temperature is reached, with resultant condensa
39 in the rear cabinet wall after which the slid
tion of moisture on the walls of tubes 2|. I find
75. ing latch members 4| are moved outwardly into that this condensation is su?icient to prevent the
liquid serves as a cooling bath for extracting heat
55 from the walls of tubes 2| , and it is usually un
necessary to have any substantial portion of the
75
aliases
air from becoming excessively humid even where
the temperature drop is as much as 40° F. In
order to remove the ‘ condensed moisture from
tubes 2| I arrange the latter in inclined position
as shown in Fig. 4. With the tubes in this posi
tion the moisture will drain toward the forward
ends of the tubes, and will then ?ow downwardly
along wall ‘I into a drip pan 49, which is placed
; below the cabinet. The condensed moisture is
10 thus automatically removed from the path of air
?ow and I am able to keep the air comparatively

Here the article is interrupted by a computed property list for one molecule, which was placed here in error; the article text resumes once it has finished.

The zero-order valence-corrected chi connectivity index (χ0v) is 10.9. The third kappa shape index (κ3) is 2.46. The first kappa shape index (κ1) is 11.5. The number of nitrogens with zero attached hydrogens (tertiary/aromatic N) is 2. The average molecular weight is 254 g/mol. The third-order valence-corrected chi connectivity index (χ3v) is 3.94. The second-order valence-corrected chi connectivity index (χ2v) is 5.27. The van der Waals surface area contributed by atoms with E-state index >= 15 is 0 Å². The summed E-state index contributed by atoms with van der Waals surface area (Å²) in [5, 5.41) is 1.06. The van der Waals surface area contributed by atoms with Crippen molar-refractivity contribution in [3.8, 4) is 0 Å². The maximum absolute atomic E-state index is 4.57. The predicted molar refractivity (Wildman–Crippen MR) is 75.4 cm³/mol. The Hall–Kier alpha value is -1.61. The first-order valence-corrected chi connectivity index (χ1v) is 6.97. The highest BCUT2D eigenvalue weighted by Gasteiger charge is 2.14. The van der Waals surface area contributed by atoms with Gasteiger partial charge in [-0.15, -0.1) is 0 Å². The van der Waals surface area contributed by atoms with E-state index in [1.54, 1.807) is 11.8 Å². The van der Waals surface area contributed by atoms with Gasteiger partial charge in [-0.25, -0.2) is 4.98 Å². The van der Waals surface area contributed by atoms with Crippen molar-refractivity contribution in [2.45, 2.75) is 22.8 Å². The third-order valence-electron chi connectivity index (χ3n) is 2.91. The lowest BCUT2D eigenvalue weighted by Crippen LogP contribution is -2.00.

dry regardless of the temperature to which it is
cooled.
The invention provides a cooling unit which is
15 comparatively cheap in that it does not require
the use of the costly compressor-condenser mech-"
anism. which is used in mechanical refrigerating
apparatus. It ?nds an important ?eld of use in
the cooling of o?‘ices and similar places which
20 perhaps would require air conditioning only for
a comparatively short time during the summer
_ months.
25
Under such conditions the outlay re
means for regulating the extent of
the refrigerant in said liquid.
4. Air conditioning apparatus
ersicn oi
comprising,
in combination, a cabinet, a. plurality of air ?ow
tubes extending transversely through said cabi
net near the bottom thereof, the lower portion of
the cabinet enclosing said tubes being adapted